Internal polls show McCain with 43-47 percent support, “and that’s pretty embarrassing for a 34-year-senate veteran,” Sebastian said.

McCain’s spokesperson, Lorna Romero, declined to answer whether McCain would debate Ward, her candidacy or his standing in the polls.

Instead, Romero touted the senator’s record as “unmatched,” and that includes his 2014 legislation to improve the Veterans’ Administration in terms of medical care choice and holding VA employees accountable for wrongdoing.

“He is working hard to earn the vote of Arizonans,” Romero said. “His campaign has built the strongest field operation in the state, with hundreds of interns and volunteers traveling across Arizona, talking to over 2 million voters.”

Romero also said McCain’s “Unidos con McCain” — the campaign's Hispanic Coalition launched in October — has hosted events across the state including meet and greets and town halls. Romero stressed that McCain will continue to fight for policies important to the Hispanic community “such as bolstering the economy, protecting small businesses, ensuring all children have access to a quality education and protecting our nation from terror threats.”
Romero, when asked, would not say whether McCain fully supported Trump or would be willing to work with Hillary Clinton were she elected.

As part of her campaign, Ward has been asking voters if they feel safer after McCain’s 34 years in office. Ward accuses McCain — along with President Obama and Hillary Clinton — as one of the prime creators of ISIS.

“We don’t think Sen. McCain being chairman of the Senate Armed Services Committee is a good thing,” given his record of wanting the U.S. to get involved in so many conflicts, Sebastian said.

He added that McCain can be tied to Hillary Clinton and her “reckless foreign policy” in the Middle East, including the Arab Spring.

Ward has stayed out of the presidential primary process, but does support Trump. However, Sebastian said while she does have major disagreements with him, she’s right there with him on “fixing the border.”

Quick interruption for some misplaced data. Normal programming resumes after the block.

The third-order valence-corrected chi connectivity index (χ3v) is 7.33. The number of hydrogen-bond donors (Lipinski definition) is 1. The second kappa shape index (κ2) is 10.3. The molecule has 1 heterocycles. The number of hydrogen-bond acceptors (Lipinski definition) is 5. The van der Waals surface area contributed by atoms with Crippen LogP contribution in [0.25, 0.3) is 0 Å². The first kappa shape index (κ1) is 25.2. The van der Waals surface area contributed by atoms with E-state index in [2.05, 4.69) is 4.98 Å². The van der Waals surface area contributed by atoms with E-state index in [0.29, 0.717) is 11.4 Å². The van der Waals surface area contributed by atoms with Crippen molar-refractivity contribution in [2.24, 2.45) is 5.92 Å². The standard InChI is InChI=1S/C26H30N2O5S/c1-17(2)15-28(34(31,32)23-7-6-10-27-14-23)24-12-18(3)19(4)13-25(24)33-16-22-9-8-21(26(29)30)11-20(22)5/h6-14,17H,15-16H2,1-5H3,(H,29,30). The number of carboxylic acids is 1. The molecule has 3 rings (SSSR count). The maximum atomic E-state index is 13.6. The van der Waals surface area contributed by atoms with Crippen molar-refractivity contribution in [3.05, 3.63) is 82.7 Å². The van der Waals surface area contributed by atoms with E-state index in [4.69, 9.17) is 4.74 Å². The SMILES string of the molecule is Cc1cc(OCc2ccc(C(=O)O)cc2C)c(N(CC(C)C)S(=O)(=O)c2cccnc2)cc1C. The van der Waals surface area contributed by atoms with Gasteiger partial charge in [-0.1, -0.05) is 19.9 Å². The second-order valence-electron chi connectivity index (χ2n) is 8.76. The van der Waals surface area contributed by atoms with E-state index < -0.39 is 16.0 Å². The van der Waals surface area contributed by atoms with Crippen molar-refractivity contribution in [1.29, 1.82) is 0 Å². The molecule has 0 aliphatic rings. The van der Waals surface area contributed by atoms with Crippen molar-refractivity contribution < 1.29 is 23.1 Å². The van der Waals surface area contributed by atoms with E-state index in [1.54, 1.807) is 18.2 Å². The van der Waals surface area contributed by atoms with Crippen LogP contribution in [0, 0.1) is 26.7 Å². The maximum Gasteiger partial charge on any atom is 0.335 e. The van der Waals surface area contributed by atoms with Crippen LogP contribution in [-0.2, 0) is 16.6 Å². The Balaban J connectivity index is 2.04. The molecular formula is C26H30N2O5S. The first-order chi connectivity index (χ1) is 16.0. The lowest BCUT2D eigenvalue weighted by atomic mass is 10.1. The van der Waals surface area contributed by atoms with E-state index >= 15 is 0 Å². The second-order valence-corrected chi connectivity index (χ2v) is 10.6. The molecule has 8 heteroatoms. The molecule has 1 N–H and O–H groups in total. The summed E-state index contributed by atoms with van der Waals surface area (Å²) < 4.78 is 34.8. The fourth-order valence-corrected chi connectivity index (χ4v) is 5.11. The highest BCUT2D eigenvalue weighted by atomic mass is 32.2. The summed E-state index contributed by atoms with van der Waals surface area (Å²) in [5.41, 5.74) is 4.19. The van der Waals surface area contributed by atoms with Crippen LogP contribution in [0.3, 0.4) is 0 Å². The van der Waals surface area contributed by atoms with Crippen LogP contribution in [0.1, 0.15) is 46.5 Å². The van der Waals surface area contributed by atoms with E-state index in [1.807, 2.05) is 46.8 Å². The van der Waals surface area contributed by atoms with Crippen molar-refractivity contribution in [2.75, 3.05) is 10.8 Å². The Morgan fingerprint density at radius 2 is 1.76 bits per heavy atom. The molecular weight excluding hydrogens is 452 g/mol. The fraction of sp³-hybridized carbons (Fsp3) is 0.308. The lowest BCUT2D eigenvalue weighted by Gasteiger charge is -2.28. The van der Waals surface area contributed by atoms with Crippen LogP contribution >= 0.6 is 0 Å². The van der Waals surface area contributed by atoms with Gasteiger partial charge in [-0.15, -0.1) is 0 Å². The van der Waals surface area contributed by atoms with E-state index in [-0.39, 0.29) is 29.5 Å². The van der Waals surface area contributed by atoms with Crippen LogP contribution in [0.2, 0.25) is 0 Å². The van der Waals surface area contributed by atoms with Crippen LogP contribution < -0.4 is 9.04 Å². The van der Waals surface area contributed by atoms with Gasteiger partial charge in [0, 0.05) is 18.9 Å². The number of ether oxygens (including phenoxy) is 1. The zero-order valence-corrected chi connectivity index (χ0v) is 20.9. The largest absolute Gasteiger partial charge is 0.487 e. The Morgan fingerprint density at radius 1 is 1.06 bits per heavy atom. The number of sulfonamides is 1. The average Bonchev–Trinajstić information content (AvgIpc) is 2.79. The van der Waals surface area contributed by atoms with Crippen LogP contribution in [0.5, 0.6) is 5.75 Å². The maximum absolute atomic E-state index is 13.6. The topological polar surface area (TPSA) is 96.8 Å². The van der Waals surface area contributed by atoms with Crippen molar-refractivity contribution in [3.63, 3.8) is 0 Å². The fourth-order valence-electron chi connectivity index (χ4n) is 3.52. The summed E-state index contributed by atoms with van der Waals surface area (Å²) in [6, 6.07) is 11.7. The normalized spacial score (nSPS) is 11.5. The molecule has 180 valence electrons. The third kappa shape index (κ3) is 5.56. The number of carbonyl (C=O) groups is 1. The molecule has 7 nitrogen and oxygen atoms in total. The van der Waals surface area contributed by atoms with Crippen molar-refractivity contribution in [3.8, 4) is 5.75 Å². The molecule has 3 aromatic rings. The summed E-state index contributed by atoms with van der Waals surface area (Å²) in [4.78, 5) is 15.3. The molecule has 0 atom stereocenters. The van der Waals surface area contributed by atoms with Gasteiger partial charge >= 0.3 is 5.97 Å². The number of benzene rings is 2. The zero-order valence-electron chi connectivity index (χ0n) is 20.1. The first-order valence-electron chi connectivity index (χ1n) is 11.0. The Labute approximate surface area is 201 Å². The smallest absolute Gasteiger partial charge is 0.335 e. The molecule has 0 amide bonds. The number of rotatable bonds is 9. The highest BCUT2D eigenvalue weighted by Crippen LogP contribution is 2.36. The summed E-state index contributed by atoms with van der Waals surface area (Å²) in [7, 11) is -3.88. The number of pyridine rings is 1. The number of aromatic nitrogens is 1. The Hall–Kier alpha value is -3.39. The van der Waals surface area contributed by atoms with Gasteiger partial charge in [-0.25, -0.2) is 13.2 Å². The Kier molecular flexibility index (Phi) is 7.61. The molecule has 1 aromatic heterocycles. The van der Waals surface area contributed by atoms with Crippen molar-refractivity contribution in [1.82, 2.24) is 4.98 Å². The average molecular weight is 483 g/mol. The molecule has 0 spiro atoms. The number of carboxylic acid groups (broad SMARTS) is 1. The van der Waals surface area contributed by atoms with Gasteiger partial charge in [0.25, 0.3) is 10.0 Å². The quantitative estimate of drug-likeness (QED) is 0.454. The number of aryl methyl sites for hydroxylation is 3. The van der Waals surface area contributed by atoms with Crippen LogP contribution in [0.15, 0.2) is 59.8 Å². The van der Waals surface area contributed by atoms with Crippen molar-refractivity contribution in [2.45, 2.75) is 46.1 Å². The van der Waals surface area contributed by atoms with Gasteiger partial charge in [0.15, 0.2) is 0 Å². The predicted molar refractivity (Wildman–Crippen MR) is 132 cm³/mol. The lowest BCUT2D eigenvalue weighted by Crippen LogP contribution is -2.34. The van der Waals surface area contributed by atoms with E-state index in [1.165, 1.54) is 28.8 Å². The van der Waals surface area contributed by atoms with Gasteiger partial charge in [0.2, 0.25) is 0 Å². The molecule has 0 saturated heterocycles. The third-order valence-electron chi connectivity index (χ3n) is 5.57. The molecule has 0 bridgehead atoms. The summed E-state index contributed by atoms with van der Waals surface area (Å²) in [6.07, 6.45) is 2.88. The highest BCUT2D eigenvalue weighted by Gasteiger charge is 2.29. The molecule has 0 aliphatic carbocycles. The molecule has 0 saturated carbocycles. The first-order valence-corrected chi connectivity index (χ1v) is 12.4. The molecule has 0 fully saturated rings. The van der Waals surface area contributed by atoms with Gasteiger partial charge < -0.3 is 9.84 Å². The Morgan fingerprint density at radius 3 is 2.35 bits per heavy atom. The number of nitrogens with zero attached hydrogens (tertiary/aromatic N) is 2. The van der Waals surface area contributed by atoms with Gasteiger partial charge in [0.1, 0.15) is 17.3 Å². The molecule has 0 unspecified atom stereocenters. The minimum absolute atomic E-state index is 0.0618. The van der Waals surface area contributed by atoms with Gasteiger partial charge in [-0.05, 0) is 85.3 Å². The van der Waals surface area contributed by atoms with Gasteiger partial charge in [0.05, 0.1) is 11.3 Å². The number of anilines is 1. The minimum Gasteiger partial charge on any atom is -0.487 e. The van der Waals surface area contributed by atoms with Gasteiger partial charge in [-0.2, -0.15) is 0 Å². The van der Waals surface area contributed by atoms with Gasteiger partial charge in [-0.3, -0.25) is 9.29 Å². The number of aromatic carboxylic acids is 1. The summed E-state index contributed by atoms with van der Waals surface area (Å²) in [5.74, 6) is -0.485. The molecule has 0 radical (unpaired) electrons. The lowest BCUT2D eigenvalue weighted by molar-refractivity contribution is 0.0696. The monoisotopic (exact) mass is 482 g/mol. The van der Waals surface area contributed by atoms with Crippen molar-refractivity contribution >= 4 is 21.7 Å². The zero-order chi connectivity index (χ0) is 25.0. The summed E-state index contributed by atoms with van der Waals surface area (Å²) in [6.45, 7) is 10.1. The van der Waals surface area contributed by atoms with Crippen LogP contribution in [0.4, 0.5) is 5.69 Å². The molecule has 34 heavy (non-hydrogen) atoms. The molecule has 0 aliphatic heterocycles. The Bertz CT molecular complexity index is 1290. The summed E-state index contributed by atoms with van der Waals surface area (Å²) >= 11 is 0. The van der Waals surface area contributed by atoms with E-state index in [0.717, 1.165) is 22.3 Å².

Sebastian said the Affordable Care Act first motivated Ward in politics now immigration is the No. 1 policy for Arizona Republicans.

Even if he gets by Ward in the primary election cycle, in the general election, McCain will face a Democratic opponent who might be tougher than previously thought: U.S. Rep. Ann Kirkpatrick. In June, a PPP poll showed the battle within the margin of error. More recent polling show McCain with a slight lead.

Kirkpatrick, who represents the state’s 1st District, first came to office in 2009. She lost the 2010 election and then won the seat back in 2012 a squeaker election.

An attorney who was born and raised on the White Mountain Apache Reservation in McNary, Kirkpatrick has played up her small-town roots in ads.

Kirkpatrick – who did not respond repeated requests for comment from Modern Times Magazine — has also stressed working with Republicans in Congress on issues like mining legislation.

In one ad she says, “I respect John McCain’s service to our nation — I just believe our state’s changing. Arizonans should have a real choice who they send to the United States Senate.”

Kirkpatrick describes herself as a strong gun rights advocate in favor of background checks. On immigration, she talks about fixing a “broken system,” but also supports the DREAM Act.

In general, Kirkpatrick’s platform seems to tout a moderate Democratic outlook on issues ranging from fiscal responsibility to protecting the state’s natural resources. She is on record as supporting Clinton in the presidential election.